And he’s right.

Some may say that Aegis songs can be… baduy (slang for “in poor taste” or “unfashionable”). But that they tug at the hearts of those who listen to them is a fact. Though they may tackle of heartbreak, for instance, they also talk about getting back up; of resilience.

And this speaks so much of what makes us Filipinos.

In “Luha”, Aegis famously sang:
“Gulong ng buhay | Patuloy-tuloy sa pag-ikot | Noon ako ay nasa ilalim | Bakit ngayon nasa ilalim pa rin | Sana bukas nasa ibabaw naman.”

This is everyone’s hope, I suppose.

And with “Rak of Aegis”, well… you can get some sense of trying to be on top…

Rak of Aegis” runs July 5 to September 29 at PETA Theater Center, No.5 Eymard Drive, New Manila, Quezon City, 1112 Metro Manila.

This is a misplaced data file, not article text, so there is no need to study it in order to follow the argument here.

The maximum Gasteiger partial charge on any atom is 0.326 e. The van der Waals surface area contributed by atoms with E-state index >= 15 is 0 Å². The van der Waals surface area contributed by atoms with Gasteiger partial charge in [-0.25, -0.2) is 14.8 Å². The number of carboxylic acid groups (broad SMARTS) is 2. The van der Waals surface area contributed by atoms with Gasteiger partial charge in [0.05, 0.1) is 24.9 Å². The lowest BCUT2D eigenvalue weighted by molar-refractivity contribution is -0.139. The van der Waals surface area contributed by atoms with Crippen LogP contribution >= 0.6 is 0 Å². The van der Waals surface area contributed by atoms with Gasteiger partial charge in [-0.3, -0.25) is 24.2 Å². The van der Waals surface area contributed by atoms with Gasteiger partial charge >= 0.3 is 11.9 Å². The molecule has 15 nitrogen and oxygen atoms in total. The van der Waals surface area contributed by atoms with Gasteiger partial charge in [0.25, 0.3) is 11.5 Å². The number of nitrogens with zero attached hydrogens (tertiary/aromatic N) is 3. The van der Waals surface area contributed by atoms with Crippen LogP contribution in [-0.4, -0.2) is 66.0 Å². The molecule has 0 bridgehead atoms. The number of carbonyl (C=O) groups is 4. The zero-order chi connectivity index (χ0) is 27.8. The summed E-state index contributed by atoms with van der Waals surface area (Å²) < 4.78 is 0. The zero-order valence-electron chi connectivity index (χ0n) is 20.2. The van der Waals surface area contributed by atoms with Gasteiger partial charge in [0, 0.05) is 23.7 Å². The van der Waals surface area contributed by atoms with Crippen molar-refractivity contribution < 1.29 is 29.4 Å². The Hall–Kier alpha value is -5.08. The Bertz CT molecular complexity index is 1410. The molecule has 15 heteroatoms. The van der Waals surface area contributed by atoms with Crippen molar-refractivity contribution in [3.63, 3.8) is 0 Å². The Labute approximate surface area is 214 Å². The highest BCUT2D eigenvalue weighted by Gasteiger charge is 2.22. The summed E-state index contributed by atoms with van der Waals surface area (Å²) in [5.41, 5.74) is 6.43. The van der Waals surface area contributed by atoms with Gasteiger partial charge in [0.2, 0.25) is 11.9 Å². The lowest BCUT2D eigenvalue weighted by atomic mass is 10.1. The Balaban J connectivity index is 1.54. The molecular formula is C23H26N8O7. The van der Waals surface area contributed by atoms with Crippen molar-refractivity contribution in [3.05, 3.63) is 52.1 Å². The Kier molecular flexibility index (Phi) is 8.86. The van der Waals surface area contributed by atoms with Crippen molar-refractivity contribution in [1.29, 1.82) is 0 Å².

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Vienna comes to Manila to celebrate pride, diversity and equality

Under the theme “LGBTQIA+ Greatness in Leadership and the Arts” the Austrian Embassy and its partners Frontrow Philippines and Love Is All We Need bring together Austrian and Filipino equality advocates from the disciplines of photography, visual arts, fashion and makeup, performance art, film and music in a celebration of diversity, unity and equality.

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Photo by Ylanite Koppens from Pexels.com

Austria stands together with the Philippines against gender-based discrimination and violence at its first-ever MNLxVIE Equality Fest, a five-day campaign championing the LGBTQIA+ community through creative activism.